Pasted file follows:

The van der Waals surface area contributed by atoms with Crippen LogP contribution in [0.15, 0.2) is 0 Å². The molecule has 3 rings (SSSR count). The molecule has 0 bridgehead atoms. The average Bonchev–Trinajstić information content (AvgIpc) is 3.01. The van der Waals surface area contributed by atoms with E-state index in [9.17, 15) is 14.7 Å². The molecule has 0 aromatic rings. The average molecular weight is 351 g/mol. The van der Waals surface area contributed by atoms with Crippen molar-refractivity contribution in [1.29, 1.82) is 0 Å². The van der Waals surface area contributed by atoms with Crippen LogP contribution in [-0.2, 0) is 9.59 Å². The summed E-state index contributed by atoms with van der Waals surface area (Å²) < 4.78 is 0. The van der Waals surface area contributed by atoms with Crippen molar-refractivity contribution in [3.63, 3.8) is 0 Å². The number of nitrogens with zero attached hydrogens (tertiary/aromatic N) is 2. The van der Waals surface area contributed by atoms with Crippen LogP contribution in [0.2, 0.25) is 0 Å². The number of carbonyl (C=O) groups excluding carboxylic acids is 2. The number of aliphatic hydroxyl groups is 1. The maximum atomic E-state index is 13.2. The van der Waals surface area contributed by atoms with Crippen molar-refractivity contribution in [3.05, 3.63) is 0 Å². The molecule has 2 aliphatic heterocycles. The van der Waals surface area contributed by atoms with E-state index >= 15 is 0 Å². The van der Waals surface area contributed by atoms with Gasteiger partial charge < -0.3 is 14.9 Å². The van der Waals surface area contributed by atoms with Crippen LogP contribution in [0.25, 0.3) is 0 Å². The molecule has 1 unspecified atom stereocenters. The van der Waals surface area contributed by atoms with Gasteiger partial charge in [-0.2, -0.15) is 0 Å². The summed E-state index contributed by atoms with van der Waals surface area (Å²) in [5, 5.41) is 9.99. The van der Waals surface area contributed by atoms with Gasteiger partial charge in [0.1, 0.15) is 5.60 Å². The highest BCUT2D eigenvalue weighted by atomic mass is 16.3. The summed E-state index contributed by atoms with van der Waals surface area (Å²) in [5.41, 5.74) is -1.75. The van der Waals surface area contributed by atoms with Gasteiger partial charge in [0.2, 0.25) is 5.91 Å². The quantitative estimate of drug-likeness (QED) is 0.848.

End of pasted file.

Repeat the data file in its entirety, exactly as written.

The van der Waals surface area contributed by atoms with Crippen LogP contribution in [0.15, 0.2) is 0 Å². The molecule has 3 rings (SSSR count). The molecule has 0 bridgehead atoms. The average Bonchev–Trinajstić information content (AvgIpc) is 3.01. The van der Waals surface area contributed by atoms with E-state index in [9.17, 15) is 14.7 Å². The molecule has 0 aromatic rings. The average molecular weight is 351 g/mol. The van der Waals surface area contributed by atoms with Crippen molar-refractivity contribution in [1.29, 1.82) is 0 Å². The van der Waals surface area contributed by atoms with Crippen LogP contribution in [-0.2, 0) is 9.59 Å². The summed E-state index contributed by atoms with van der Waals surface area (Å²) < 4.78 is 0. The van der Waals surface area contributed by atoms with Crippen molar-refractivity contribution in [3.63, 3.8) is 0 Å². The number of nitrogens with zero attached hydrogens (tertiary/aromatic N) is 2. The van der Waals surface area contributed by atoms with Crippen LogP contribution in [0.2, 0.25) is 0 Å². The number of carbonyl (C=O) groups excluding carboxylic acids is 2. The number of aliphatic hydroxyl groups is 1. The maximum atomic E-state index is 13.2. The van der Waals surface area contributed by atoms with Crippen molar-refractivity contribution in [3.05, 3.63) is 0 Å². The molecule has 2 aliphatic heterocycles. The van der Waals surface area contributed by atoms with E-state index >= 15 is 0 Å². The van der Waals surface area contributed by atoms with Gasteiger partial charge < -0.3 is 14.9 Å². The van der Waals surface area contributed by atoms with Crippen LogP contribution in [0.25, 0.3) is 0 Å². The molecule has 1 unspecified atom stereocenters. The van der Waals surface area contributed by atoms with Gasteiger partial charge in [-0.2, -0.15) is 0 Å². The summed E-state index contributed by atoms with van der Waals surface area (Å²) in [5, 5.41) is 9.99. The van der Waals surface area contributed by atoms with Gasteiger partial charge in [0.1, 0.15) is 5.60 Å². The highest BCUT2D eigenvalue weighted by atomic mass is 16.3. The summed E-state index contributed by atoms with van der Waals surface area (Å²) in [5.41, 5.74) is -1.75. The van der Waals surface area contributed by atoms with Gasteiger partial charge in [0.2, 0.25) is 5.91 Å². The quantitative estimate of drug-likeness (QED) is 0.848.